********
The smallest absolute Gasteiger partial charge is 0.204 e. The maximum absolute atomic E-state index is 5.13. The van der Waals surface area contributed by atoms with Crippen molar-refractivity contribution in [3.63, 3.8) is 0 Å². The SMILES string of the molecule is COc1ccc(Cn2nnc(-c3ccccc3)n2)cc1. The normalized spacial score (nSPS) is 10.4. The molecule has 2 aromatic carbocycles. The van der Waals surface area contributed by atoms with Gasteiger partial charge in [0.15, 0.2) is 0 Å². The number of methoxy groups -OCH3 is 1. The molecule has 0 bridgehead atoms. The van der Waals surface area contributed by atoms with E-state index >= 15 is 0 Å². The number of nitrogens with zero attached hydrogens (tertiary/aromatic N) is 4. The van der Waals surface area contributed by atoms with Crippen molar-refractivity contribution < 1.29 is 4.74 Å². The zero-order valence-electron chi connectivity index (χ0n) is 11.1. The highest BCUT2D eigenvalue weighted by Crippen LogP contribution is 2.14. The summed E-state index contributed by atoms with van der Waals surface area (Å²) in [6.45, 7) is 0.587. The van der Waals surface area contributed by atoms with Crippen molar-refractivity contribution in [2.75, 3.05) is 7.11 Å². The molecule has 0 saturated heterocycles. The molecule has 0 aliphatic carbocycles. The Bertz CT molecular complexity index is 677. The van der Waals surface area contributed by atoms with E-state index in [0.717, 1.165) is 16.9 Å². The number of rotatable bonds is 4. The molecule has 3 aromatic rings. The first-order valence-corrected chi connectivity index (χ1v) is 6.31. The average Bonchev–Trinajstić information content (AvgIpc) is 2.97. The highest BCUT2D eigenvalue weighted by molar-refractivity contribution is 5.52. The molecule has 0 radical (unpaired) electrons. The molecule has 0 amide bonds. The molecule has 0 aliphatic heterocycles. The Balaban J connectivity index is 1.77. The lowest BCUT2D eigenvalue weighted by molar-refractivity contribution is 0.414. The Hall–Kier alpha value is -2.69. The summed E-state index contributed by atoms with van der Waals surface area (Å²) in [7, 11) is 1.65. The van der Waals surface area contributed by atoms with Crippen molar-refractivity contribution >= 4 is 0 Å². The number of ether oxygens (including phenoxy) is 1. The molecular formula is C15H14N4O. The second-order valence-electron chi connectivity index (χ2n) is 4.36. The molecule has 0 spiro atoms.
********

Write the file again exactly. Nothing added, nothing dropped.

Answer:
The smallest absolute Gasteiger partial charge is 0.204 e. The maximum absolute atomic E-state index is 5.13. The van der Waals surface area contributed by atoms with Crippen molar-refractivity contribution in [3.63, 3.8) is 0 Å². The SMILES string of the molecule is COc1ccc(Cn2nnc(-c3ccccc3)n2)cc1. The normalized spacial score (nSPS) is 10.4. The molecule has 2 aromatic carbocycles. The van der Waals surface area contributed by atoms with Gasteiger partial charge in [0.15, 0.2) is 0 Å². The number of methoxy groups -OCH3 is 1. The molecule has 0 bridgehead atoms. The van der Waals surface area contributed by atoms with E-state index >= 15 is 0 Å². The number of nitrogens with zero attached hydrogens (tertiary/aromatic N) is 4. The van der Waals surface area contributed by atoms with Crippen molar-refractivity contribution < 1.29 is 4.74 Å². The zero-order valence-electron chi connectivity index (χ0n) is 11.1. The highest BCUT2D eigenvalue weighted by Crippen LogP contribution is 2.14. The summed E-state index contributed by atoms with van der Waals surface area (Å²) in [6.45, 7) is 0.587. The van der Waals surface area contributed by atoms with Crippen molar-refractivity contribution in [2.75, 3.05) is 7.11 Å². The molecule has 0 saturated heterocycles. The molecule has 0 aliphatic carbocycles. The Bertz CT molecular complexity index is 677. The van der Waals surface area contributed by atoms with E-state index in [0.717, 1.165) is 16.9 Å². The number of rotatable bonds is 4. The molecule has 3 aromatic rings. The first-order valence-corrected chi connectivity index (χ1v) is 6.31. The average Bonchev–Trinajstić information content (AvgIpc) is 2.97. The highest BCUT2D eigenvalue weighted by molar-refractivity contribution is 5.52. The molecule has 0 radical (unpaired) electrons. The molecule has 0 amide bonds. The molecule has 0 aliphatic heterocycles. The Balaban J connectivity index is 1.77. The lowest BCUT2D eigenvalue weighted by molar-refractivity contribution is 0.414. The Hall–Kier alpha value is -2.69. The summed E-state index contributed by atoms with van der Waals surface area (Å²) in [7, 11) is 1.65. The van der Waals surface area contributed by atoms with Crippen molar-refractivity contribution >= 4 is 0 Å². The number of ether oxygens (including phenoxy) is 1. The molecular formula is C15H14N4O. The second-order valence-electron chi connectivity index (χ2n) is 4.36. The molecule has 0 spiro atoms.